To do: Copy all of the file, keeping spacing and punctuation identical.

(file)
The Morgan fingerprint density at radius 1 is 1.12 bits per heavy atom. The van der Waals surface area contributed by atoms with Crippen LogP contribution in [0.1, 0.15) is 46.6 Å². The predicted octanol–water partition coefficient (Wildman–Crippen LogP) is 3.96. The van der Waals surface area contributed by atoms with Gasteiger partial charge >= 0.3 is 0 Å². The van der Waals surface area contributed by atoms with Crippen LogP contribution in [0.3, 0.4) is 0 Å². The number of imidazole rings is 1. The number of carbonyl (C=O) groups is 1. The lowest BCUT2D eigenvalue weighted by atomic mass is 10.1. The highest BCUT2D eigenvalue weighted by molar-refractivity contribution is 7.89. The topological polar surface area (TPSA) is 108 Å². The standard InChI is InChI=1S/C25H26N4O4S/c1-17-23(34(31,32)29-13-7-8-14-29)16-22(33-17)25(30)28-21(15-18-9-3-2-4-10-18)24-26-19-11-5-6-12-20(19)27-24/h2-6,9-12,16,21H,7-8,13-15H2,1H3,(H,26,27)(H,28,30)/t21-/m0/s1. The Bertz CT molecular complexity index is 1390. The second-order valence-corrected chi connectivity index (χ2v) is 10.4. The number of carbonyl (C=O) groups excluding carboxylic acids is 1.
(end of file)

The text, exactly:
The Morgan fingerprint density at radius 1 is 1.12 bits per heavy atom. The van der Waals surface area contributed by atoms with Crippen LogP contribution in [0.1, 0.15) is 46.6 Å². The predicted octanol–water partition coefficient (Wildman–Crippen LogP) is 3.96. The van der Waals surface area contributed by atoms with Gasteiger partial charge >= 0.3 is 0 Å². The van der Waals surface area contributed by atoms with Crippen LogP contribution in [0.3, 0.4) is 0 Å². The number of imidazole rings is 1. The number of carbonyl (C=O) groups is 1. The lowest BCUT2D eigenvalue weighted by atomic mass is 10.1. The highest BCUT2D eigenvalue weighted by molar-refractivity contribution is 7.89. The topological polar surface area (TPSA) is 108 Å². The standard InChI is InChI=1S/C25H26N4O4S/c1-17-23(34(31,32)29-13-7-8-14-29)16-22(33-17)25(30)28-21(15-18-9-3-2-4-10-18)24-26-19-11-5-6-12-20(19)27-24/h2-6,9-12,16,21H,7-8,13-15H2,1H3,(H,26,27)(H,28,30)/t21-/m0/s1. The Bertz CT molecular complexity index is 1390. The second-order valence-corrected chi connectivity index (χ2v) is 10.4. The number of carbonyl (C=O) groups excluding carboxylic acids is 1.